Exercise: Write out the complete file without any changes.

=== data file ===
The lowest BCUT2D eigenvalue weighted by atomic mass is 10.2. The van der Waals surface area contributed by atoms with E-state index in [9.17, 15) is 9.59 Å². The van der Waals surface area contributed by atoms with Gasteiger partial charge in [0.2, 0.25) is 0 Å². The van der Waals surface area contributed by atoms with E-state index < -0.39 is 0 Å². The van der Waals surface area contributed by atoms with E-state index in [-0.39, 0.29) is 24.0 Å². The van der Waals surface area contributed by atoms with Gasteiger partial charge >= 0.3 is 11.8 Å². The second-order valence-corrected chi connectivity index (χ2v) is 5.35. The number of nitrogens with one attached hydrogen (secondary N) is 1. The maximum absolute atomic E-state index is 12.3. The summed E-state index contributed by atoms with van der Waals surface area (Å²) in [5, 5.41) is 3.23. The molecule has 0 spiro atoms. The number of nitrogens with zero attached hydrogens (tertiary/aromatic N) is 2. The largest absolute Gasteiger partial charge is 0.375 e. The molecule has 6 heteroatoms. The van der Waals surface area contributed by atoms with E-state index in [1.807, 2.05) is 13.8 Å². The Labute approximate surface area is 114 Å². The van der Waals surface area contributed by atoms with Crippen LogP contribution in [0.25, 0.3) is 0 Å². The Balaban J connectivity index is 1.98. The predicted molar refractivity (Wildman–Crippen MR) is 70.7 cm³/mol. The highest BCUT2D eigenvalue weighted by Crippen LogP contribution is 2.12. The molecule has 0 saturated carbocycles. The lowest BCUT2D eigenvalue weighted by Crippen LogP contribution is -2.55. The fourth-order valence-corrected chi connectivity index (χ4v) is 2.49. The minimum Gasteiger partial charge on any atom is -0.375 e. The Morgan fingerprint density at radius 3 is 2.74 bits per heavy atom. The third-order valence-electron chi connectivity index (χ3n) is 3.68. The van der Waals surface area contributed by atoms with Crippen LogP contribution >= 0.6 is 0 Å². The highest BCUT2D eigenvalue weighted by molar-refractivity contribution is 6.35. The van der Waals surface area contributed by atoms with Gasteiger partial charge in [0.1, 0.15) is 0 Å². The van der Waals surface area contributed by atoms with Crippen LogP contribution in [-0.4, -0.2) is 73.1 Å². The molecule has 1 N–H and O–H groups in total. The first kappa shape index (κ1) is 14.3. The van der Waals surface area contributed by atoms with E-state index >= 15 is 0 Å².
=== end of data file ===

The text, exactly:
The lowest BCUT2D eigenvalue weighted by atomic mass is 10.2. The van der Waals surface area contributed by atoms with E-state index in [9.17, 15) is 9.59 Å². The van der Waals surface area contributed by atoms with Gasteiger partial charge in [0.2, 0.25) is 0 Å². The van der Waals surface area contributed by atoms with E-state index < -0.39 is 0 Å². The van der Waals surface area contributed by atoms with E-state index in [-0.39, 0.29) is 24.0 Å². The van der Waals surface area contributed by atoms with Gasteiger partial charge >= 0.3 is 11.8 Å². The second-order valence-corrected chi connectivity index (χ2v) is 5.35. The number of nitrogens with one attached hydrogen (secondary N) is 1. The maximum absolute atomic E-state index is 12.3. The summed E-state index contributed by atoms with van der Waals surface area (Å²) in [5, 5.41) is 3.23. The molecule has 0 spiro atoms. The number of nitrogens with zero attached hydrogens (tertiary/aromatic N) is 2. The largest absolute Gasteiger partial charge is 0.375 e. The molecule has 6 heteroatoms. The van der Waals surface area contributed by atoms with E-state index in [1.807, 2.05) is 13.8 Å². The Labute approximate surface area is 114 Å². The van der Waals surface area contributed by atoms with Crippen LogP contribution in [0.25, 0.3) is 0 Å². The Balaban J connectivity index is 1.98. The predicted molar refractivity (Wildman–Crippen MR) is 70.7 cm³/mol. The highest BCUT2D eigenvalue weighted by Crippen LogP contribution is 2.12. The molecule has 0 saturated carbocycles. The lowest BCUT2D eigenvalue weighted by Crippen LogP contribution is -2.55. The fourth-order valence-corrected chi connectivity index (χ4v) is 2.49. The minimum Gasteiger partial charge on any atom is -0.375 e. The Morgan fingerprint density at radius 3 is 2.74 bits per heavy atom. The third-order valence-electron chi connectivity index (χ3n) is 3.68. The van der Waals surface area contributed by atoms with Crippen LogP contribution >= 0.6 is 0 Å². The highest BCUT2D eigenvalue weighted by molar-refractivity contribution is 6.35. The van der Waals surface area contributed by atoms with Gasteiger partial charge in [0.1, 0.15) is 0 Å². The van der Waals surface area contributed by atoms with Crippen LogP contribution in [-0.4, -0.2) is 73.1 Å². The molecule has 1 N–H and O–H groups in total. The first kappa shape index (κ1) is 14.3. The van der Waals surface area contributed by atoms with E-state index >= 15 is 0 Å².